I know that 'see' is used in the infinitive, but also have a feeling that the verb gets moved to a subordinate clause (Nebensatz),
I suspect it's this, but would like confirmation...
Ich habe ihn dabei sehen, wie er dem Pferd einen Apfel gegeben hat..
Could you also use the past-participle of sehen, or does that change the meaning? Instead of "ich habe ihn dem Pferd einen Apfel geben sehen", could you say "ich habe ihn dem Pferd einen Apfel geben gesehen"?
actually, I guess "ich sah ihn dem Pferd einen Apfel geben" probably comprises Haupt- und Nebensatz.
In English, you'd say "I saw him give the horse an apple" or "I saw him giving the horse an apple". I'm not it's possible to make that any easier.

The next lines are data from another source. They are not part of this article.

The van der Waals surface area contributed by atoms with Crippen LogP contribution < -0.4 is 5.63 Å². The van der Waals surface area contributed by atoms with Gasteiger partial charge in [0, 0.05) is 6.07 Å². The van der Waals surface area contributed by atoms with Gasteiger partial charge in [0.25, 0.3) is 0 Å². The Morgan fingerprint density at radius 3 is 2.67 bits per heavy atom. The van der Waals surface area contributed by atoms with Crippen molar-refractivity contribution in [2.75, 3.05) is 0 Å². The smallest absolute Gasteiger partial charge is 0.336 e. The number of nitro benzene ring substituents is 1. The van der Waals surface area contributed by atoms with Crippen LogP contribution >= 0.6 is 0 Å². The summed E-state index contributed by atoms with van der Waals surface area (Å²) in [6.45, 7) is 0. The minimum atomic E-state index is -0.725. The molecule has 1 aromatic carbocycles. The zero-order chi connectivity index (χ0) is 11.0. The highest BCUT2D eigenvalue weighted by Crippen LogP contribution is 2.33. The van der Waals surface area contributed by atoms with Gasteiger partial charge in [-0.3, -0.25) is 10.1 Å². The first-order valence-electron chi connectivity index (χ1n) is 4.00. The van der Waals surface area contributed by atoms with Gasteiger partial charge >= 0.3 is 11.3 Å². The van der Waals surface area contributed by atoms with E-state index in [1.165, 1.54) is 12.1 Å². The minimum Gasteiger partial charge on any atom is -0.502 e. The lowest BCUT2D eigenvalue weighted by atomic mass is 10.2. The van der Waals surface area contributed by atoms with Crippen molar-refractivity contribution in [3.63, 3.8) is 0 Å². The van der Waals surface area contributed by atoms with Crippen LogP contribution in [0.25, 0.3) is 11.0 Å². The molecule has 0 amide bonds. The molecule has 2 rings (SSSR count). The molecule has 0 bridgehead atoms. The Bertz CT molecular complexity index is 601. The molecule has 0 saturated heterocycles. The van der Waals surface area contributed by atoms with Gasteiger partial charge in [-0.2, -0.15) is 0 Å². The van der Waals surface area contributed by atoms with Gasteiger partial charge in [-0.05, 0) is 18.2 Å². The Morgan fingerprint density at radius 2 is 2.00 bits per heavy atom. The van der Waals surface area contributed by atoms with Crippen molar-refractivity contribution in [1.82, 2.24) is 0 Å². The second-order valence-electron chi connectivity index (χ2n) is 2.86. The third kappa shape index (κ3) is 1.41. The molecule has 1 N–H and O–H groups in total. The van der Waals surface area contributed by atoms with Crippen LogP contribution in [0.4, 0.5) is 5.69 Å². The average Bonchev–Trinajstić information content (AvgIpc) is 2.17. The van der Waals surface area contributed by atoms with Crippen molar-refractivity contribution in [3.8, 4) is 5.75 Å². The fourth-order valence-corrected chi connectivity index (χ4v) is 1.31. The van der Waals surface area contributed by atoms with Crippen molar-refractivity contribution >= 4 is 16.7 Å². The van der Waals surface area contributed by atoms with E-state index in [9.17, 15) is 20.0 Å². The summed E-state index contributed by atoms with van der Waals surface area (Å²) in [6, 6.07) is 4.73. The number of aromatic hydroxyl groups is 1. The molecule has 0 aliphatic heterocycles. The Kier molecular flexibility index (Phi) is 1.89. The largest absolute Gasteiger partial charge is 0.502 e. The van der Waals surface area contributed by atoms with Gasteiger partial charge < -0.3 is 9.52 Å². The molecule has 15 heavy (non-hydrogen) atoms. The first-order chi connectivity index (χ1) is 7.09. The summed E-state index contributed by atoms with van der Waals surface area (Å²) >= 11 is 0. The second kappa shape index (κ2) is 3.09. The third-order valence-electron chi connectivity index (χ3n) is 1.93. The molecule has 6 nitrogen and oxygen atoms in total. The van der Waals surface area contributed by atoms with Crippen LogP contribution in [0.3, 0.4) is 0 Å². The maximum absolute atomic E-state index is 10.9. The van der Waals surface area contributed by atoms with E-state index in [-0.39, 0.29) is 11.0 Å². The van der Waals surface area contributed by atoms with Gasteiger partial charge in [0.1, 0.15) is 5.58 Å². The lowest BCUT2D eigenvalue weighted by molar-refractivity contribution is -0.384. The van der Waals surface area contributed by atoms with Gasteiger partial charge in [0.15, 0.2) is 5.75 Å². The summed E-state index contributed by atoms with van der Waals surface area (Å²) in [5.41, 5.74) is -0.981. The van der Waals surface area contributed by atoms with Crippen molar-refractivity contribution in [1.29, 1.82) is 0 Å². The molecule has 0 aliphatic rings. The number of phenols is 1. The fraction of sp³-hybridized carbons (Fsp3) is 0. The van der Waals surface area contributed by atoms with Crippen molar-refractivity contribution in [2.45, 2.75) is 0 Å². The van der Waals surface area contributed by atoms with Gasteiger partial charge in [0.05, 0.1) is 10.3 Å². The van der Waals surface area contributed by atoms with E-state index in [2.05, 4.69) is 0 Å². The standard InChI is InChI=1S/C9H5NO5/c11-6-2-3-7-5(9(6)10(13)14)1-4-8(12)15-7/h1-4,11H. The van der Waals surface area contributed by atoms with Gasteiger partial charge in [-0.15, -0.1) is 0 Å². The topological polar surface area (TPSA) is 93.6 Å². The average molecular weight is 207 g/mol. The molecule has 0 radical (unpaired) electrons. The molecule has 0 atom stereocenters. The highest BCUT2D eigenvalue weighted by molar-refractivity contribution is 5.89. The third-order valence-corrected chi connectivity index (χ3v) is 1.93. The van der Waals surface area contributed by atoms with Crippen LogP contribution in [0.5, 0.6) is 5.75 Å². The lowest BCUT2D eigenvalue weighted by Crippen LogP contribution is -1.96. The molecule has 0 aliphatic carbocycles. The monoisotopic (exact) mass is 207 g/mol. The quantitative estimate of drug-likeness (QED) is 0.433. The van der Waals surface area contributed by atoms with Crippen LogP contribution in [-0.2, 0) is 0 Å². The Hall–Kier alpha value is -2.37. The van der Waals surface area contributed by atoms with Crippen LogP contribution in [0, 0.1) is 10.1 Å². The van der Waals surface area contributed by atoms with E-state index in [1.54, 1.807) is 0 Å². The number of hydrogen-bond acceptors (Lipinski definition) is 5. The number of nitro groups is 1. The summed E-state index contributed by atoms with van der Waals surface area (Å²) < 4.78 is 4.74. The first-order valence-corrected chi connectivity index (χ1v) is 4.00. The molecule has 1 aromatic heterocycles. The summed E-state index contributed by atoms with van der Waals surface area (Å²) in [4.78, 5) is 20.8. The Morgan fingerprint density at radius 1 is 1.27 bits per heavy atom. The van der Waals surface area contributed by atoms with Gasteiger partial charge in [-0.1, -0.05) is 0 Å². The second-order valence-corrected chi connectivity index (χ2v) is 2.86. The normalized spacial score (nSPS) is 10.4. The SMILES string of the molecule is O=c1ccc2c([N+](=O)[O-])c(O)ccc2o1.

Although it's possible to translate this relatively compact sentence into German using solely a main clause (Hauptsatz), e.g. "ich sah ihn dem Pferd einen Apfel geben", I suspect it becomes increasingly challenging to use only a main clause when the sentence becomes richer, for example "I saw him trying quickly to remove all the traces of a messy fried breakfast from his clothes". The English structure stays roughly the same (excepting the adverbs, adjectives and indirect objects) but the German one has to split into a Hauptsatz / Nebensatz combination.
If you try to use higher grammar you say:
Ich sah ihn dem Pferd einen Apfel geben (so more or less what scott-k wrote, but as in english in the past tense "saw"). Alles andere sind Vereinfachungen (people don't use the complicated grammar when they speak, as in every language). Im curious how exactly you would easy it up in english: I saw him when he gave... or how he gave...?????
ah, it makes sense now... Thank you